Disagreement is now ‘misinformation’

Ofcom’s definition of misinformation is so broad it includes advice that was once given out by health chiefs.


Topics Free Speech Politics Science & Tech UK

Ofcom has never been a champion of free speech. But it is now clear that it is actively policing legitimate debate about Covid-19.

While it is perhaps no surprise that TV channels broadcasting conspiracy theorists like David Icke have been sanctioned by Ofcom for Covid misinformation, the regulator’s definition of misinformation is shockingly broad.

According to a recent Ofcom survey, the most commonly heard piece of ‘misinformation’ was that ‘Face masks / coverings offer no protection / are harmful’. Of course, many will remember that earlier on in the pandemic, the World Health Organisation said there was not enough evidence to support wearing masks. In the UK, deputy chief medical officer Jenny Harries warned back in March that people wearing masks could put themselves ‘at more risk’. But since the government guidance has changed, Ofcom now classifies this as misinformation.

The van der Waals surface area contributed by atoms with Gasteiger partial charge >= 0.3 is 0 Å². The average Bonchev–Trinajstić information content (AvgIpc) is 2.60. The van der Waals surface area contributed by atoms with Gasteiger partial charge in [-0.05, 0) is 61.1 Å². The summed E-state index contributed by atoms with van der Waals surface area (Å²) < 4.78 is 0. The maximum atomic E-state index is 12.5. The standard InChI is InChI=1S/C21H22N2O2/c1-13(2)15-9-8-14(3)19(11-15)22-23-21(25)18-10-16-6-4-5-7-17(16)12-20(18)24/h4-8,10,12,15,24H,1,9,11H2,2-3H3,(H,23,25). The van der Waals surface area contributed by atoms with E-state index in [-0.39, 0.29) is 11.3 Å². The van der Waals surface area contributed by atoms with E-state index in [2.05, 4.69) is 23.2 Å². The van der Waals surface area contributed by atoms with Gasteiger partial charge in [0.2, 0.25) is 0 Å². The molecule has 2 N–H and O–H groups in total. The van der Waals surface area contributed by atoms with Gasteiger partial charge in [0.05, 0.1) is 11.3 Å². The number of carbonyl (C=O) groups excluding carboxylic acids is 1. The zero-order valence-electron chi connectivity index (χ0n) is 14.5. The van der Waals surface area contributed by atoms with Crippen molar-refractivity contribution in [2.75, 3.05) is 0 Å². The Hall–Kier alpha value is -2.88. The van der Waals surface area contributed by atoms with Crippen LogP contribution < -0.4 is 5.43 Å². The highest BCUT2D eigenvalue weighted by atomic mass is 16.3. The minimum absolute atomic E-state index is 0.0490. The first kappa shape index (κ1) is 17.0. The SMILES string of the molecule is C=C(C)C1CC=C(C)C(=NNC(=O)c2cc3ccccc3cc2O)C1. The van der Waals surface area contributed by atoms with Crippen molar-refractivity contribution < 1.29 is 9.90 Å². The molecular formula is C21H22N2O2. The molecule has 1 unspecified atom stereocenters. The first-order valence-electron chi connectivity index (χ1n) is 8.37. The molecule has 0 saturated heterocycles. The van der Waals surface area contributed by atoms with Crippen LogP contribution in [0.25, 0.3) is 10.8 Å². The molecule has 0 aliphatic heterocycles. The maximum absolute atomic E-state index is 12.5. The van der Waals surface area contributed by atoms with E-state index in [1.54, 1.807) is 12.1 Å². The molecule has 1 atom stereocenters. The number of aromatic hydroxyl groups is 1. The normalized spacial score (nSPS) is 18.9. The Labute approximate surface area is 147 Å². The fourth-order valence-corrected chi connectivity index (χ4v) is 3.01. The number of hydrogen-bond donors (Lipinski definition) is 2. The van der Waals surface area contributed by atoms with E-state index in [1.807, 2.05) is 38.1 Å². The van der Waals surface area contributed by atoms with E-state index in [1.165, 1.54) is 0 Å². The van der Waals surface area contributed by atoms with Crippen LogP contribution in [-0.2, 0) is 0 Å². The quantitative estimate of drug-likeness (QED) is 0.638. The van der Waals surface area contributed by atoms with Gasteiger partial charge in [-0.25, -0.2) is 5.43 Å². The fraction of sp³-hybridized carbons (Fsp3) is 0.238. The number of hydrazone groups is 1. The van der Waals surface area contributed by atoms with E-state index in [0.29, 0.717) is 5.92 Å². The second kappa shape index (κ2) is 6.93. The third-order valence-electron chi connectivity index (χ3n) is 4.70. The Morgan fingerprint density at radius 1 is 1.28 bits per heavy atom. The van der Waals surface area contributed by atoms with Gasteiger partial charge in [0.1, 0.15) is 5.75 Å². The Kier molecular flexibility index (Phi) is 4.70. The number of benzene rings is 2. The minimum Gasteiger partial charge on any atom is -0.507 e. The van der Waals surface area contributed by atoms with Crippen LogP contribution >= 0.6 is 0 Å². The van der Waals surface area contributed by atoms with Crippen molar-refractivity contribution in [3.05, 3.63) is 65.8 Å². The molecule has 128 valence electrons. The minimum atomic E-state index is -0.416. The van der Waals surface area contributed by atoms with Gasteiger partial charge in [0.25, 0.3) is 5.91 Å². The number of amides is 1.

Another piece of ‘misinformation’ is that ‘the UK Covid death toll is much lower than claimed’. But this again reflects something which is the subject of intense debate. Back in August, Public Health England lowered the official Covid death toll by 5,000 – well over one in 10 deaths at the time – after it was revealed that its definition was including people who were unlikely to have been killed by Covid. That is not fake news.

It is becoming increasingly clear that anything which does not contribute to the climate of fear around Covid or lend support for ever-more restrictions can be dismissed as ‘misinformation’.

Picture by: Getty.

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